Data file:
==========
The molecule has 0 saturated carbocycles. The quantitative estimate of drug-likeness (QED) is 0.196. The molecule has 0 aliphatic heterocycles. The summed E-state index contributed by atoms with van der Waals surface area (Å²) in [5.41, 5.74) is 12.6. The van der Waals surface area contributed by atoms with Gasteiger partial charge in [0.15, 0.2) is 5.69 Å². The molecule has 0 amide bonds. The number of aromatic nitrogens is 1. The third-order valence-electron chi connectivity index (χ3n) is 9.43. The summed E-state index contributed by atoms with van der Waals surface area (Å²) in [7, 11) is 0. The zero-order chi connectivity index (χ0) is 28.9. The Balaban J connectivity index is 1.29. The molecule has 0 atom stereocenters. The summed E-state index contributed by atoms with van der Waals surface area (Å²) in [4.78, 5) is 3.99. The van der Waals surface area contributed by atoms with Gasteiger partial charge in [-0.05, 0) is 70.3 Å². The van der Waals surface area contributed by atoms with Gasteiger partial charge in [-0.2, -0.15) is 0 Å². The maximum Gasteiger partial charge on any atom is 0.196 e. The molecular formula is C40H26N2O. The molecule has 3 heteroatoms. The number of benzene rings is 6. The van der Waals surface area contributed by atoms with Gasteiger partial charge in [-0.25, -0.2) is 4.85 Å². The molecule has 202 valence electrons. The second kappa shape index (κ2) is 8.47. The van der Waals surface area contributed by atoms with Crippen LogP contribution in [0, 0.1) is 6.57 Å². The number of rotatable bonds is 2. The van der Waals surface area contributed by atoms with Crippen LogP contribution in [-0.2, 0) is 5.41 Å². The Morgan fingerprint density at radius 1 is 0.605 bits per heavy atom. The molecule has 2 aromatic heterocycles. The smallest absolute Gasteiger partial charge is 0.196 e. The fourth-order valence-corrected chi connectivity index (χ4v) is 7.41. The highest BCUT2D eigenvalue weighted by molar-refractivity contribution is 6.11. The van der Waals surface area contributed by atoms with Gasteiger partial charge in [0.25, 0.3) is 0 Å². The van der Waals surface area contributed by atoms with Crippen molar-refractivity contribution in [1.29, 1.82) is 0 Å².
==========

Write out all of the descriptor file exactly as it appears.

The molecule has 0 saturated carbocycles. The quantitative estimate of drug-likeness (QED) is 0.196. The molecule has 0 aliphatic heterocycles. The summed E-state index contributed by atoms with van der Waals surface area (Å²) in [5.41, 5.74) is 12.6. The van der Waals surface area contributed by atoms with Gasteiger partial charge in [0.15, 0.2) is 5.69 Å². The molecule has 0 amide bonds. The number of aromatic nitrogens is 1. The third-order valence-electron chi connectivity index (χ3n) is 9.43. The summed E-state index contributed by atoms with van der Waals surface area (Å²) in [7, 11) is 0. The zero-order chi connectivity index (χ0) is 28.9. The Balaban J connectivity index is 1.29. The molecule has 0 atom stereocenters. The summed E-state index contributed by atoms with van der Waals surface area (Å²) in [4.78, 5) is 3.99. The van der Waals surface area contributed by atoms with Gasteiger partial charge in [-0.05, 0) is 70.3 Å². The van der Waals surface area contributed by atoms with Gasteiger partial charge in [-0.2, -0.15) is 0 Å². The maximum Gasteiger partial charge on any atom is 0.196 e. The molecular formula is C40H26N2O. The molecule has 3 heteroatoms. The number of benzene rings is 6. The van der Waals surface area contributed by atoms with Gasteiger partial charge in [-0.25, -0.2) is 4.85 Å². The molecule has 202 valence electrons. The second kappa shape index (κ2) is 8.47. The van der Waals surface area contributed by atoms with Crippen LogP contribution in [0, 0.1) is 6.57 Å². The number of rotatable bonds is 2. The van der Waals surface area contributed by atoms with Crippen LogP contribution in [-0.2, 0) is 5.41 Å². The Morgan fingerprint density at radius 1 is 0.605 bits per heavy atom. The molecule has 2 aromatic heterocycles. The smallest absolute Gasteiger partial charge is 0.196 e. The fourth-order valence-corrected chi connectivity index (χ4v) is 7.41. The highest BCUT2D eigenvalue weighted by molar-refractivity contribution is 6.11. The van der Waals surface area contributed by atoms with Gasteiger partial charge in [0.25, 0.3) is 0 Å². The van der Waals surface area contributed by atoms with Crippen molar-refractivity contribution in [1.29, 1.82) is 0 Å².